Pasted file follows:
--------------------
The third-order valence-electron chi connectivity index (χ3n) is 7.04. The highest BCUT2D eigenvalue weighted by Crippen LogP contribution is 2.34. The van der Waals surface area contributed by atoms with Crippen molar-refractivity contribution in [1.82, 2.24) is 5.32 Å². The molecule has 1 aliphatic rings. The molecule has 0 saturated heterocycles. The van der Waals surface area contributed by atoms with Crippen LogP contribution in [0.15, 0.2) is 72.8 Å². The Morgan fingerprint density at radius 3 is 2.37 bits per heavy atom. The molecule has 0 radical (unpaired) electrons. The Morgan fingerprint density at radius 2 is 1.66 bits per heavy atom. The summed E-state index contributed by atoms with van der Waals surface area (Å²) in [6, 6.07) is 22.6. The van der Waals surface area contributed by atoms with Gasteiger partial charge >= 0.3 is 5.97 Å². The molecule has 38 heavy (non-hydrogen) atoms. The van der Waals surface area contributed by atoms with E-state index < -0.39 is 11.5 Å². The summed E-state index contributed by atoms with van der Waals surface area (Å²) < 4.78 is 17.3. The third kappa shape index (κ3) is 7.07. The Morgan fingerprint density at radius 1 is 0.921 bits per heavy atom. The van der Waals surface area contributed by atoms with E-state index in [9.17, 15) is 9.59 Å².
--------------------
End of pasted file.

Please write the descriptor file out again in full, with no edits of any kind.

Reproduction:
The third-order valence-electron chi connectivity index (χ3n) is 7.04. The highest BCUT2D eigenvalue weighted by Crippen LogP contribution is 2.34. The van der Waals surface area contributed by atoms with Crippen molar-refractivity contribution in [1.82, 2.24) is 5.32 Å². The molecule has 1 aliphatic rings. The molecule has 0 saturated heterocycles. The van der Waals surface area contributed by atoms with Crippen LogP contribution in [0.15, 0.2) is 72.8 Å². The Morgan fingerprint density at radius 3 is 2.37 bits per heavy atom. The molecule has 0 radical (unpaired) electrons. The Morgan fingerprint density at radius 2 is 1.66 bits per heavy atom. The summed E-state index contributed by atoms with van der Waals surface area (Å²) in [6, 6.07) is 22.6. The van der Waals surface area contributed by atoms with Gasteiger partial charge >= 0.3 is 5.97 Å². The molecule has 38 heavy (non-hydrogen) atoms. The van der Waals surface area contributed by atoms with E-state index < -0.39 is 11.5 Å². The summed E-state index contributed by atoms with van der Waals surface area (Å²) < 4.78 is 17.3. The third kappa shape index (κ3) is 7.07. The Morgan fingerprint density at radius 1 is 0.921 bits per heavy atom. The van der Waals surface area contributed by atoms with E-state index in [9.17, 15) is 9.59 Å².